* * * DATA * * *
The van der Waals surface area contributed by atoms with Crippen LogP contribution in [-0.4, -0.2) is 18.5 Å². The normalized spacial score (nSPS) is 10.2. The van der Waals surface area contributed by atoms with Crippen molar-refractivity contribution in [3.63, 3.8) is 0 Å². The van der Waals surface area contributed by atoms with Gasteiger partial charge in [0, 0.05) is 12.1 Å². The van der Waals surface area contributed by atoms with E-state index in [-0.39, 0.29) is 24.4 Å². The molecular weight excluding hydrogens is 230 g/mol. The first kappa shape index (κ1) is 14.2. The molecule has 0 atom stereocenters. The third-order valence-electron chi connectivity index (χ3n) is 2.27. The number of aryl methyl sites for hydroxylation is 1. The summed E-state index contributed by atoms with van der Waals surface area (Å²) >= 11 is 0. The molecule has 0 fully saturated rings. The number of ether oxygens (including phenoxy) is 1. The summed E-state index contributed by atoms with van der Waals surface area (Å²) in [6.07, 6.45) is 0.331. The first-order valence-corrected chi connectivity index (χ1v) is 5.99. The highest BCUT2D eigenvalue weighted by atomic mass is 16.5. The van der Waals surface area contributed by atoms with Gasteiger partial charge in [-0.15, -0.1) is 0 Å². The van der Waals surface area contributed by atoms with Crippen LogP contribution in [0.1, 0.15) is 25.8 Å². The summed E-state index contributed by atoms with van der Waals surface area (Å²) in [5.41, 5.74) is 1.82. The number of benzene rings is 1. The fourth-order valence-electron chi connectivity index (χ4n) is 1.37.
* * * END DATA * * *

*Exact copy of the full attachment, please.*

The van der Waals surface area contributed by atoms with Crippen LogP contribution in [-0.4, -0.2) is 18.5 Å². The normalized spacial score (nSPS) is 10.2. The van der Waals surface area contributed by atoms with Crippen molar-refractivity contribution in [3.63, 3.8) is 0 Å². The van der Waals surface area contributed by atoms with Gasteiger partial charge in [0, 0.05) is 12.1 Å². The van der Waals surface area contributed by atoms with E-state index in [-0.39, 0.29) is 24.4 Å². The molecular weight excluding hydrogens is 230 g/mol. The first kappa shape index (κ1) is 14.2. The molecule has 0 atom stereocenters. The third-order valence-electron chi connectivity index (χ3n) is 2.27. The number of aryl methyl sites for hydroxylation is 1. The summed E-state index contributed by atoms with van der Waals surface area (Å²) >= 11 is 0. The molecule has 0 fully saturated rings. The number of ether oxygens (including phenoxy) is 1. The summed E-state index contributed by atoms with van der Waals surface area (Å²) in [6.07, 6.45) is 0.331. The first-order valence-corrected chi connectivity index (χ1v) is 5.99. The highest BCUT2D eigenvalue weighted by atomic mass is 16.5. The van der Waals surface area contributed by atoms with Gasteiger partial charge in [-0.15, -0.1) is 0 Å². The van der Waals surface area contributed by atoms with Crippen LogP contribution in [0.1, 0.15) is 25.8 Å². The summed E-state index contributed by atoms with van der Waals surface area (Å²) in [5.41, 5.74) is 1.82. The number of benzene rings is 1. The fourth-order valence-electron chi connectivity index (χ4n) is 1.37.